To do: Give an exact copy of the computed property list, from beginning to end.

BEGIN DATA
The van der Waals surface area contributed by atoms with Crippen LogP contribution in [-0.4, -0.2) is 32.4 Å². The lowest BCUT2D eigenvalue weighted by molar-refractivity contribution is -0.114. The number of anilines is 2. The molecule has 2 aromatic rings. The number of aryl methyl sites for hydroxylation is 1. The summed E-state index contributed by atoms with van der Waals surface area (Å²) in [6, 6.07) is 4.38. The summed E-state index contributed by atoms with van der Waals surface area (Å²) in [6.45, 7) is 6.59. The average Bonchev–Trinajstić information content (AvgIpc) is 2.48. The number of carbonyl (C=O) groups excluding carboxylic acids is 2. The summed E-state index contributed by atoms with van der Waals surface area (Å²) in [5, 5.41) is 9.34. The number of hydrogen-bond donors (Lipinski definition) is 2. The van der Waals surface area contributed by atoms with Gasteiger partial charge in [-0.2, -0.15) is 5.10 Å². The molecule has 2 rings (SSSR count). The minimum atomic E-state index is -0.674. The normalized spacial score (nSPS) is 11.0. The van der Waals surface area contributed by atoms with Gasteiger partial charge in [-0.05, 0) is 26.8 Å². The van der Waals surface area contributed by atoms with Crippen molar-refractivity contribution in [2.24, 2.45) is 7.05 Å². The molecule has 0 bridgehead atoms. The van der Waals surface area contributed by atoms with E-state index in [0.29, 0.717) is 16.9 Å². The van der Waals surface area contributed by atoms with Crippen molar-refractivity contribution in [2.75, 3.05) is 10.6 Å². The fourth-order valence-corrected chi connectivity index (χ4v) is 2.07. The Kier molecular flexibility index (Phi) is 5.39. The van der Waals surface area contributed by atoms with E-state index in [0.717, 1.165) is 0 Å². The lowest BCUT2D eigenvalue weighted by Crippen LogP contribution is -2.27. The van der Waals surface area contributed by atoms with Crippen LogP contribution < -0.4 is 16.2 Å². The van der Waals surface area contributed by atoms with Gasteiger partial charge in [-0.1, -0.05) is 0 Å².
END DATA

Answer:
The van der Waals surface area contributed by atoms with Crippen LogP contribution in [-0.4, -0.2) is 32.4 Å². The lowest BCUT2D eigenvalue weighted by molar-refractivity contribution is -0.114. The number of anilines is 2. The molecule has 2 aromatic rings. The number of aryl methyl sites for hydroxylation is 1. The summed E-state index contributed by atoms with van der Waals surface area (Å²) in [6, 6.07) is 4.38. The summed E-state index contributed by atoms with van der Waals surface area (Å²) in [6.45, 7) is 6.59. The average Bonchev–Trinajstić information content (AvgIpc) is 2.48. The number of carbonyl (C=O) groups excluding carboxylic acids is 2. The summed E-state index contributed by atoms with van der Waals surface area (Å²) in [5, 5.41) is 9.34. The number of hydrogen-bond donors (Lipinski definition) is 2. The van der Waals surface area contributed by atoms with Gasteiger partial charge in [-0.2, -0.15) is 5.10 Å². The molecule has 2 rings (SSSR count). The minimum atomic E-state index is -0.674. The normalized spacial score (nSPS) is 11.0. The van der Waals surface area contributed by atoms with Gasteiger partial charge in [-0.05, 0) is 26.8 Å². The van der Waals surface area contributed by atoms with Crippen molar-refractivity contribution in [2.24, 2.45) is 7.05 Å². The molecule has 0 bridgehead atoms. The van der Waals surface area contributed by atoms with E-state index in [0.29, 0.717) is 16.9 Å². The van der Waals surface area contributed by atoms with Crippen molar-refractivity contribution in [2.75, 3.05) is 10.6 Å². The fourth-order valence-corrected chi connectivity index (χ4v) is 2.07. The Kier molecular flexibility index (Phi) is 5.39. The van der Waals surface area contributed by atoms with E-state index in [0.717, 1.165) is 0 Å². The lowest BCUT2D eigenvalue weighted by Crippen LogP contribution is -2.27. The van der Waals surface area contributed by atoms with Crippen LogP contribution < -0.4 is 16.2 Å². The van der Waals surface area contributed by atoms with Gasteiger partial charge in [-0.1, -0.05) is 0 Å².